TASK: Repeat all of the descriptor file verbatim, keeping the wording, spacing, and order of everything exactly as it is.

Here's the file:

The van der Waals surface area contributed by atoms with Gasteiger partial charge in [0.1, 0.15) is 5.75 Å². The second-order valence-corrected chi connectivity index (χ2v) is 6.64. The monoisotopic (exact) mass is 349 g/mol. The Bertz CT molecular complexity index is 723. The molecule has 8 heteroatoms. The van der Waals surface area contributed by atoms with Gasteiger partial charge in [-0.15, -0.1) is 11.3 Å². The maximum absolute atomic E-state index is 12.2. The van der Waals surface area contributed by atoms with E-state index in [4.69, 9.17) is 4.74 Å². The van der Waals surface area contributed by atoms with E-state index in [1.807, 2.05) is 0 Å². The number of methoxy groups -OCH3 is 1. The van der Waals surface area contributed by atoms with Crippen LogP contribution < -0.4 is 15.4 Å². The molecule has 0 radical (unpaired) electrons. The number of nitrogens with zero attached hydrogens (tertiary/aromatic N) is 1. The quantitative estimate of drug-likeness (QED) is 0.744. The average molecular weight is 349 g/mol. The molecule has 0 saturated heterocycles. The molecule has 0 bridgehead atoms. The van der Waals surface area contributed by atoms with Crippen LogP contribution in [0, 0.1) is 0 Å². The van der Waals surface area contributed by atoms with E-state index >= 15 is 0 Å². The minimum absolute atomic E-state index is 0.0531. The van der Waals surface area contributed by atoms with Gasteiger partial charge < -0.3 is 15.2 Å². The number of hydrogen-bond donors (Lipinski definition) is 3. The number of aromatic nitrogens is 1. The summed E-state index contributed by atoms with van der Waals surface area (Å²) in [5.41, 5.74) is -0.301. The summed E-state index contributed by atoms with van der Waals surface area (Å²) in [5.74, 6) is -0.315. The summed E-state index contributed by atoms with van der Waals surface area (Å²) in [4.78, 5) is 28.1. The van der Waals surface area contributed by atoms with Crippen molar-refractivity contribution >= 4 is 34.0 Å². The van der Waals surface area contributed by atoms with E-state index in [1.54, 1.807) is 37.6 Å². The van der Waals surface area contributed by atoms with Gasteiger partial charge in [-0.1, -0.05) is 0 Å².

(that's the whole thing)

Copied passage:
The van der Waals surface area contributed by atoms with Gasteiger partial charge in [0.1, 0.15) is 5.75 Å². The second-order valence-corrected chi connectivity index (χ2v) is 6.64. The monoisotopic (exact) mass is 349 g/mol. The Bertz CT molecular complexity index is 723. The molecule has 8 heteroatoms. The van der Waals surface area contributed by atoms with Gasteiger partial charge in [-0.15, -0.1) is 11.3 Å². The maximum absolute atomic E-state index is 12.2. The van der Waals surface area contributed by atoms with E-state index in [4.69, 9.17) is 4.74 Å². The van der Waals surface area contributed by atoms with E-state index in [1.807, 2.05) is 0 Å². The number of methoxy groups -OCH3 is 1. The van der Waals surface area contributed by atoms with Crippen LogP contribution < -0.4 is 15.4 Å². The molecule has 0 radical (unpaired) electrons. The number of nitrogens with zero attached hydrogens (tertiary/aromatic N) is 1. The quantitative estimate of drug-likeness (QED) is 0.744. The average molecular weight is 349 g/mol. The molecule has 0 saturated heterocycles. The molecule has 0 bridgehead atoms. The van der Waals surface area contributed by atoms with Crippen LogP contribution in [0, 0.1) is 0 Å². The van der Waals surface area contributed by atoms with E-state index >= 15 is 0 Å². The minimum absolute atomic E-state index is 0.0531. The van der Waals surface area contributed by atoms with Gasteiger partial charge < -0.3 is 15.2 Å². The number of hydrogen-bond donors (Lipinski definition) is 3. The number of aromatic nitrogens is 1. The summed E-state index contributed by atoms with van der Waals surface area (Å²) in [5.41, 5.74) is -0.301. The summed E-state index contributed by atoms with van der Waals surface area (Å²) in [5.74, 6) is -0.315. The summed E-state index contributed by atoms with van der Waals surface area (Å²) in [4.78, 5) is 28.1. The van der Waals surface area contributed by atoms with Crippen molar-refractivity contribution >= 4 is 34.0 Å². The van der Waals surface area contributed by atoms with E-state index in [1.54, 1.807) is 37.6 Å². The van der Waals surface area contributed by atoms with Gasteiger partial charge in [-0.1, -0.05) is 0 Å².